A model is presented for the prediction of the corrosion rate by CO2 under dewing conditions. A mechanistic approach is developed that takes into consideration the hydrodynamics, thermodynamics, heat and mass transfer, chemistry, and electrochemistry during the phenomenon of Top-Of-The Line corrosion. This model is validated by experimental data. It offers a better insight on the role played by primary parameters such as the temperature, the total pressure, the partial pressure of CO2, the gas velocity, and the condensation rate.


In the case where a pipeline cannot be protected from internal corrosion by the injection of inhibitors of corrosion, a reliable control device and some accurate predictive tools of the corrosion rate are required. In the specific case of Top-of-the-Line Corrosion (TLC), the stratified or stratified-wavy flow regime does not provide a good wettability by inhibitors(1) of the upper part of the internal pipewall.

Non-inhibited water is present at the top of the line due to the condensation of water vapor transported along the pipe with other gas. As important heat exchanges take place between the pipe and its surrounding, a certain amount of water will condense at the pipewall leading to a corrosive environment(2). In order to qualitatively and quantitatively describe the phenomena of corrosion occurring at the top of the line, a deep insight on the combined effect of the chemistry, hydrodynamics, thermodynamics and heat and mass transfer in the condensed water is needed(3).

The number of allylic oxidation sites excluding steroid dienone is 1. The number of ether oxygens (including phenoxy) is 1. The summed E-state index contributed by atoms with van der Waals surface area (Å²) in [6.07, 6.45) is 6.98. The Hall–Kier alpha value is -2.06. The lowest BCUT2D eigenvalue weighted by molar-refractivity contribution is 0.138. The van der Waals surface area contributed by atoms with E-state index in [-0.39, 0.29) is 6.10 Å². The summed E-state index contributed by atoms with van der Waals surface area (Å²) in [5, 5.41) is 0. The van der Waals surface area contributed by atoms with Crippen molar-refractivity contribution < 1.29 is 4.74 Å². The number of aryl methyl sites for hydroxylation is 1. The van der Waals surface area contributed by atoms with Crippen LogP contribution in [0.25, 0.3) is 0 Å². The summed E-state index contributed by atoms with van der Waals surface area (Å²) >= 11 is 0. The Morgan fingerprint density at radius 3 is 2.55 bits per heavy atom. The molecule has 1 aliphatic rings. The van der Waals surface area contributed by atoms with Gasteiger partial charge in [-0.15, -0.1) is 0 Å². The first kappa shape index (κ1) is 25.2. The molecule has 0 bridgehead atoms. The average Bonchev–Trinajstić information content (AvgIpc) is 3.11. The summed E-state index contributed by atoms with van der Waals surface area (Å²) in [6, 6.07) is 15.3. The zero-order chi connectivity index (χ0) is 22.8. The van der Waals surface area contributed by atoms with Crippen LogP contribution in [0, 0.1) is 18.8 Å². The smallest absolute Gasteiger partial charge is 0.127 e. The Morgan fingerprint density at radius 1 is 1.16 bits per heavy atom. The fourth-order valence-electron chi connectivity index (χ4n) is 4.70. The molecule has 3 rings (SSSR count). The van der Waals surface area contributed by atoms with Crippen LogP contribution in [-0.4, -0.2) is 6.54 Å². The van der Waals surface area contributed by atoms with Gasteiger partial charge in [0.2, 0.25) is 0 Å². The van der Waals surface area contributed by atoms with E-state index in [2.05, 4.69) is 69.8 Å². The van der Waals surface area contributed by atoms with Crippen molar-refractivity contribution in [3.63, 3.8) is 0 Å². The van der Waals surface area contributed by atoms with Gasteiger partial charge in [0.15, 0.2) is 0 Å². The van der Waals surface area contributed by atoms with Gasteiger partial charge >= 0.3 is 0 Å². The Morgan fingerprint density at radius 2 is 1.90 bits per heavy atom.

In this paper, the corrosion rate in the presence of carbon dioxide is experimentally studied along with the condensation rate of water in a horizontal pipeline in the presence of a noncondensable gas. Particular attention is given to the following parameters: temperature of the gas bulk, temperature of the pipewall, total pressure in the system, partial pressure of carbon dioxide, gas velocity, and condensation rate.

A mechanistic model is developed that gives a better insight on the role played by the aforementioned parameters. The model is tuned on a large set of experimental data and offers a convenient predictive tool for the risk of TLC by CO2. This model can directly be used to optimize the design of pipelines since it allows the determination of the level of thermal insulation required to avoid the condensing conditions leading to an unacceptable rate of corrosion.


Experimental setup and procedure

In order to reproduce the conditions encountered in the field during the production of wet gas, a full-scale flow loop was built in our laboratories. The schematic of the loop is given in Figure 1. The experimental procedure is as follow: carbon dioxide is first injected in the flow loop up to a specific pressure. In a 1 m3 stainless steel tank, water is then heated by electrical resistances up to the temperature of interest. The pump is then started and the mixture flows in the 4-inch stainless-steel loop until the thermodynamic equilibrium between the gas phase, the pipe, and the surrounding is reached. A countercurrent double-pipe heat exchanger is used to cool the gas mixture and control the condensation rate. The condensed water can be collected in a pressure vessel. This configuration allows sampling without disturbing the flow and the pressure in the loop.

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